Sensemaking VF Corp’s New Sourcing Home
Monday’s news brought criticism aplenty from peers across the industry. The Hong Kong vs. Singapore argument has indeed hit very close to home. Global trade uncertainty dating back to 2016 between the world’s two biggest economies has caused many to ask the question, “Does it make sense to stay in Hong Kong?”.
But in a prolonged tit for tat trade battle staying steady and avoiding rash decisions has proved to be the best course of action. It was only several years prior that we witnessed a number of influential retailers set up sourcing headquarters in Shanghai and in effect doubling down on China, but rising labour costs and the development of offshore capabilities brought businesses back to Hong Kong in pursuit of a more balanced footprint.
2020 has brought insecurity out in each and every one of us, China’s increasing grasp on Hong Kong’s diplomacy combined with continuing global fallout with the nation of 1.3 Billion has taken the questioning around “Hong Kong as a Sourcing hub” to the next level.
However, the catch22 of the situation brought about by 2020’s events was a complete lack of mobility and therefore resulting in an inability to really act on an exit from the city. This, coupled with Hong Kong’s as well as its citizen’s handling of the pandemic made “Asia’s World City” quite an idyllic situation to operate and reside in through the course of storm.
So when Monday’s announcement from the conglomerate arrived it left an instant feeling of shock, equivalent to that of a fire alarm awaking you in the midst of a deep sleep.
Those around me and myself included hit critically at the decision;
“Singapore lacks the talent”
“Why make a move that’s as non-sensical as being in Hong Kong”
“Rushed decision making”
“Singaboring” (I agree, Hong Kong in my totally biased opinion is more interesting)
My stance on the “if not Hong Kong, then where” conversation has been toward the move away from centralised hub sourcing and more production country ownership / leadership. At the start of the pandemic the Spire research team (a.k.a. me) ran a survey with regional leaders asking about confidence in Hong Kong followed by alternatives.
And the kicker question… Where if not Hong Kong?
After working with offshore offices in Vietnam, Bangladesh, Sri Lanka and India it is clear the talent outside of Hong Kong has developed into a more than acceptable alternative to the city’s once rock solid pool of industry professionals. For decades overseas leaders have been engaging in a knowledge transfer that has seen the development of individuals in economies where the garment & hardgoods industries gather much more of the talent spotlight than in the service dominant economies like Hong Kong and Singapore.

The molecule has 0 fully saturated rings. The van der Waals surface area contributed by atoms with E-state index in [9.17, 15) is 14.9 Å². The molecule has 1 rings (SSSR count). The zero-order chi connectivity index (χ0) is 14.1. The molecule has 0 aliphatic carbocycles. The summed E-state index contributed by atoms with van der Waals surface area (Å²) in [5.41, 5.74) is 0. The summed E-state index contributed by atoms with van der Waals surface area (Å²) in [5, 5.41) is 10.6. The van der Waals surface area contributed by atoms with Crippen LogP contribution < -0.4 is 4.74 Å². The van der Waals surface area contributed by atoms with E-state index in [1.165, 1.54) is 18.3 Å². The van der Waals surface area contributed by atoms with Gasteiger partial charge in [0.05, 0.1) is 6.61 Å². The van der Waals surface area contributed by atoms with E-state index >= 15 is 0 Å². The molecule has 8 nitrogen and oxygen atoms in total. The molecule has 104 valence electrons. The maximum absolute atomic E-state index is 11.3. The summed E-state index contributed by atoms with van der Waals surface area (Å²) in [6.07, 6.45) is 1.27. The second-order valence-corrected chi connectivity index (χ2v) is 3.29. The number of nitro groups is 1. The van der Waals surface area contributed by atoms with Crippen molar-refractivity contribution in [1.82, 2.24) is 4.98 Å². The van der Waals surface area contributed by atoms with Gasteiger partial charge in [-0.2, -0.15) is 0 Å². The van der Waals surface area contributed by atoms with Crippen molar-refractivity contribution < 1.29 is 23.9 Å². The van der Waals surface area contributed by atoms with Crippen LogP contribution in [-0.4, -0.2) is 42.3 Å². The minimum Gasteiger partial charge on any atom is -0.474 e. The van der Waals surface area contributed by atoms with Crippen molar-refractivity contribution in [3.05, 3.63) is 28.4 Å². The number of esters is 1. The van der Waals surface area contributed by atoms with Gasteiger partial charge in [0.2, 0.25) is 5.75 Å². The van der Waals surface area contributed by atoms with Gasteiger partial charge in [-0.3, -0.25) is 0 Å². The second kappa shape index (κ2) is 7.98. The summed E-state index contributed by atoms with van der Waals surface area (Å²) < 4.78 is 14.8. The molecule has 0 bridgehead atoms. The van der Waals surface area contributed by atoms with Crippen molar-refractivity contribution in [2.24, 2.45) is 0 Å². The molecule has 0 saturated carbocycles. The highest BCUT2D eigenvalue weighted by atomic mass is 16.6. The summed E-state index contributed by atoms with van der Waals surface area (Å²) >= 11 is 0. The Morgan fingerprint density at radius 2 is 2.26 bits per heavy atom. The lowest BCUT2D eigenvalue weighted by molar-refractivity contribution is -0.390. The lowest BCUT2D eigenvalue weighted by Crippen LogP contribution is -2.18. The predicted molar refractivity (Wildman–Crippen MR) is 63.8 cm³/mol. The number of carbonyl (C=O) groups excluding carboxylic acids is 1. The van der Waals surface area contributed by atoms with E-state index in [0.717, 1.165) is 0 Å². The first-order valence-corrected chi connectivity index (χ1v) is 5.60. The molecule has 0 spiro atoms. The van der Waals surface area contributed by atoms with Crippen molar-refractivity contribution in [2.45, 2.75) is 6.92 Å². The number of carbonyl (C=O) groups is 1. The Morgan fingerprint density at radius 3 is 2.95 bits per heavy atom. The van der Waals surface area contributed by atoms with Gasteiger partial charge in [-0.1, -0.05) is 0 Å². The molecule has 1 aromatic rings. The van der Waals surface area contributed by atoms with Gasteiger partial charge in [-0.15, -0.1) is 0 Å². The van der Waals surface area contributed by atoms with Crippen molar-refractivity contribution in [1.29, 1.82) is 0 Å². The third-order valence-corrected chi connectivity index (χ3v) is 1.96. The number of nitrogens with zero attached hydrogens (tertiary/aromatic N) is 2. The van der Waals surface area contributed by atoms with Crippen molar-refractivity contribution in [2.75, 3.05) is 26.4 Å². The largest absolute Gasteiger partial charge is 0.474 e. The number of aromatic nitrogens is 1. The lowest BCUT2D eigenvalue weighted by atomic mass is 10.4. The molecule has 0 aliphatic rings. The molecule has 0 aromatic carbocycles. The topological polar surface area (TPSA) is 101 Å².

In short… the offshore’s rising levels of talent, agility and increased flexibility due to supply proximity as well as lower costs framed my initial doubts behind VF’s Singapore move. (what a sentence aye…)
Where I think we’ve got it all wrong, a history of boldness
VFC isn’t looking to copy & paste Hong Kong into the Lion City. Their new supply chain organisation certainly isn’t going to be like for like with the one of present. The learnings of 2020 have called for a reinvention to the sourcing entity. And the Singapore move may stand to rewrite the dictionary definition for what a reinvention looks like. Observing of VF’s past decisions helps to clarify not the specifics, but the mindset and attitude behind the relocation.
Boldness comes with the territory when one is in the business of buying & selling major brands, VF Corp’s constantly shifting portfolio creates an almost seasonal calendar of transformation. The supply chain is in near routine flux on the continuous lookout for synergies among brand owners across the group. The split of the denim business, now known as Kontoor was at the time a major happening that has served the Kontoor business, as well as the VF business fairly well. Splitting a no longer core denim business combined with the acquisition of Supreme in 2020 makes sense in a time where brand exclusivity = value. Recent actions by the giant have set a grandiose tone, considering this the bold nature of Monday’s announcement was of no surprise.
From a talent standpoint, VF’s Human Resources organisation has been one of the more progressive businesses in the industry, launching initiatives aimed at bolstering empowerment and enablement. They levelled out annual leave across the entire organisation from an Associate to the top of the pyramid at a VP level, no matter your title or status you were entitled to the same work/life harmony from a structural standpoint.
Orchestrating a move at such a scale (VF has been one of Hong Kong’s largest apparel employers) is far more complex than blocking days out in a diary. The enterprise prides itself on operational excellence and a firm belief in process, the giant leap to giving more holidays no doubt can quickly be calculated in lost productivity terms in a business that measures very well.
So, bold thinking and challenging some, but not all of the industry’s norms has kept their brand in favourable stead across talent circles. Powerful ideas thinking backed by bold execution.
The power of a blank sheet of paper
Making the move to Singapore makes sense if the corporation is looking to take advantage of an empty writing pad to draw upon.
A radical decision enables radical newness, something that perhaps only could have occurred with the breaking of old chains that sit in existing and well-established frameworks as well as cultures. Singapore is a reinvention and VF’s got the brainpower, culture of change and resources to set the tone for other global sourcing organisations. And this is where the power of imagination gets exciting.
Technology’s slow crawl into the supply chain received a much-needed kick of encouragement in 2020 and the 1̶0̶ ̶y̶e̶a̶r̶s̶ 12 months of progress towards digital enablement may have very well been the double-edged sword resulting in the dramatic shift out of Hong Kong. Perhaps the industry-wide shared vision of a digitally and partner empowered supply chain run by an effective, but lean organisation saw its feasibility realised by leadership through the forced changes of last year.